Flat White

Patronising the arts

24 April 2019

1:30 PM

24 April 2019

1:30 PM

The first of an occasional series by the Flat White team.

“The Massachusetts of the south.” That’s how John Howard once described Victoria.

How does this work in practice? Well, former Melbourne lord mayor Robert Doyle should perhaps thank his lucky stars he never got involved any Chappaquiddick-style scandals, but that’s sorta by the by.

Here’s a better illustration. The business lobby candidate won the election to replace Doyle when his alleged activities in the pants department were revealed. Now the Melbourne City Council wants to cut the city speed limit to a 30 kph crawl as an opening fusillade in a war against the car. A business lobby controlled council, not one run by the Greens, wants to dissuade people from visiting the CBD in private vehicles to shop, consult professionals, visit its galleries and museums, enjoy the theatre, a drink or a meal – to do business, in other words.

But said Council is happy to throw cash at the wildly woke Yarramboi indigenous arts festival over 10 days next month.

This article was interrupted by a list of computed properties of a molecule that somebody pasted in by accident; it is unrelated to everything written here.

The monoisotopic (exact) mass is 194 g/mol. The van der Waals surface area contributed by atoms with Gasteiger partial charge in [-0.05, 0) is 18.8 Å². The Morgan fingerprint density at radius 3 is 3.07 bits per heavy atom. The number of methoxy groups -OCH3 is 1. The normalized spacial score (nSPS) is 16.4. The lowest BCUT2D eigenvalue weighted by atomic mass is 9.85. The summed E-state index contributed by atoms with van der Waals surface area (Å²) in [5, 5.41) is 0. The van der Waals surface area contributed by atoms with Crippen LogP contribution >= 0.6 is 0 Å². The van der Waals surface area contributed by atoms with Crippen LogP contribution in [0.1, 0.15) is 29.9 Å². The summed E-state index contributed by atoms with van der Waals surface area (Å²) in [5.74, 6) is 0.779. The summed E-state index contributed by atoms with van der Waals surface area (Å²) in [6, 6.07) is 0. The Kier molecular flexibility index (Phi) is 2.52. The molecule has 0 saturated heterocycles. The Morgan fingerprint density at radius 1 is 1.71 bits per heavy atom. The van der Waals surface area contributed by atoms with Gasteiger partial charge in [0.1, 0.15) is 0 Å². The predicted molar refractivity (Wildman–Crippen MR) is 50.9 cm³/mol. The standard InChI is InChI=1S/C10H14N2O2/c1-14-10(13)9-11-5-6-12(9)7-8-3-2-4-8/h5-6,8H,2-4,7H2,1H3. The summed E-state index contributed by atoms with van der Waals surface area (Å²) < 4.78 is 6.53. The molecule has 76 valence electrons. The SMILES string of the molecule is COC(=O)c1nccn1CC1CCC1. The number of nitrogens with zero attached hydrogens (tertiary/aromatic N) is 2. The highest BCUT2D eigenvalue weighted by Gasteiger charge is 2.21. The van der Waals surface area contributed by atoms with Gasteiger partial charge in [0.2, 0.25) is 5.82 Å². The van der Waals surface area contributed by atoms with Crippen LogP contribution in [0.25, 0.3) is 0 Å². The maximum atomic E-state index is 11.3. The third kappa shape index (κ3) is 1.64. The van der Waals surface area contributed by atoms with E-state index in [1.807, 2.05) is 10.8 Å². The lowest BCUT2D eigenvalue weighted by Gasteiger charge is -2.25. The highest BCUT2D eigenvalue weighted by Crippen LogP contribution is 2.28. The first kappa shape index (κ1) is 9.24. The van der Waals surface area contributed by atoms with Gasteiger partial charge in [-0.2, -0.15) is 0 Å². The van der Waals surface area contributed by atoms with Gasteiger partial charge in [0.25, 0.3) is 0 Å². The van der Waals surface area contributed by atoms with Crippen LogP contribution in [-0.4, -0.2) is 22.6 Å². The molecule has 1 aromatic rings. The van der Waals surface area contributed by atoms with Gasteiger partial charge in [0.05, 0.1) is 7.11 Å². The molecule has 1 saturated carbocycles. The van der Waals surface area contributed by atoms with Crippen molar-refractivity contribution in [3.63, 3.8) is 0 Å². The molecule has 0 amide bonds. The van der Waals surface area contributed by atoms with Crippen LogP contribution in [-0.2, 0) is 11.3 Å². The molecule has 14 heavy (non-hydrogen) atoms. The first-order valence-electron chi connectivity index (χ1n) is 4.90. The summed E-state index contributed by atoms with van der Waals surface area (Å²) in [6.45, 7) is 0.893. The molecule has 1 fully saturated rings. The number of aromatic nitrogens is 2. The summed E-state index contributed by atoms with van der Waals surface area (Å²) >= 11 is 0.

Here’s something that struck us as a particular attraction:

Free! Just think of that. As the old sooth goes, the labourers are worthy of their hire. Presumably the same applies to the price paid for their work.

John Batman, the now highly problematic founder of the city, supposedly declared “This is the place for a village” when he found the gently sloping spot by the River Yarra where Melbourne now stands.

A modern seafarer drawing to the shores come midnight on May 4 may hear the cacophony erupting from the Town Hall and wonder if the swamps of Albert Park or the Moonee Ponds Creek are still inhabited by bunyips.

Illustrations: Melbourne City Council/Yirramboi.

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